Wedge cut: high drama meets bold engineering in Salvatore Ferragamo’s refabricated heels
For his debut collection as Salvatore Ferragamo’s design director of women’s footwear, Paul Andrew has stayed ahead of the curve, updating the Florentine fashion house’s signature F-shaped wedge – first created in 1947 – in suede and velvet variations. ‘I have been researching the shoes in the house’s archive and this is something that salvatore Ferragamo was never able to do,’ explains the English-born, New York-based designer.
‘When I was designing the collection, I started thinking about Richard Serra and the way he works with form. The shape of his Torqued Ellipse sculptures are very reminiscent of the F-shaped wedge. It’s very undercut and dramatic. To mould materials like velvet and suede, which don’t have much give, is very complicated.’ To achieve the design, Andrew developed leather crimping machines, which mould the fabric and leather 11 times over several days. ‘The silhouette that Ferragamo created in the 1940s was always covered with two pieces of leather,’ explains Andrew. ‘The state-of-the-art technology that we now have at our fingertips allows us to manifest the shape in one piece, which is a real feat of engineering.’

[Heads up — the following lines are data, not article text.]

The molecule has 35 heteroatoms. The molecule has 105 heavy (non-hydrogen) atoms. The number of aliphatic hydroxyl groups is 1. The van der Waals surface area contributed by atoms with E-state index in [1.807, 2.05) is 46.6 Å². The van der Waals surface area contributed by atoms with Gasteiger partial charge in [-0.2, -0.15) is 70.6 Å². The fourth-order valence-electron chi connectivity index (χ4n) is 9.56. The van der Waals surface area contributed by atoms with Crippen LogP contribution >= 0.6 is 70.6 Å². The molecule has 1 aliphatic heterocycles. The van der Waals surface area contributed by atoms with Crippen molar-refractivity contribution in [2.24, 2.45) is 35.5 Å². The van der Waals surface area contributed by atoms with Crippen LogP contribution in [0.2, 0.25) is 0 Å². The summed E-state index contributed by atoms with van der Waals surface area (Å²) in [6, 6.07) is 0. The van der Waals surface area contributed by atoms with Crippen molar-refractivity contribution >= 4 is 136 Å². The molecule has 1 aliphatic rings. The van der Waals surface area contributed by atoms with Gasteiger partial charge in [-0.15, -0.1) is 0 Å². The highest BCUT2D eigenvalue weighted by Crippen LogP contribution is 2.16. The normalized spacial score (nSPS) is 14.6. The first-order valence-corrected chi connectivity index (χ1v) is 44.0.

A version of this article originally appeared in the September 2017 issue of Wallpaper* (W*222)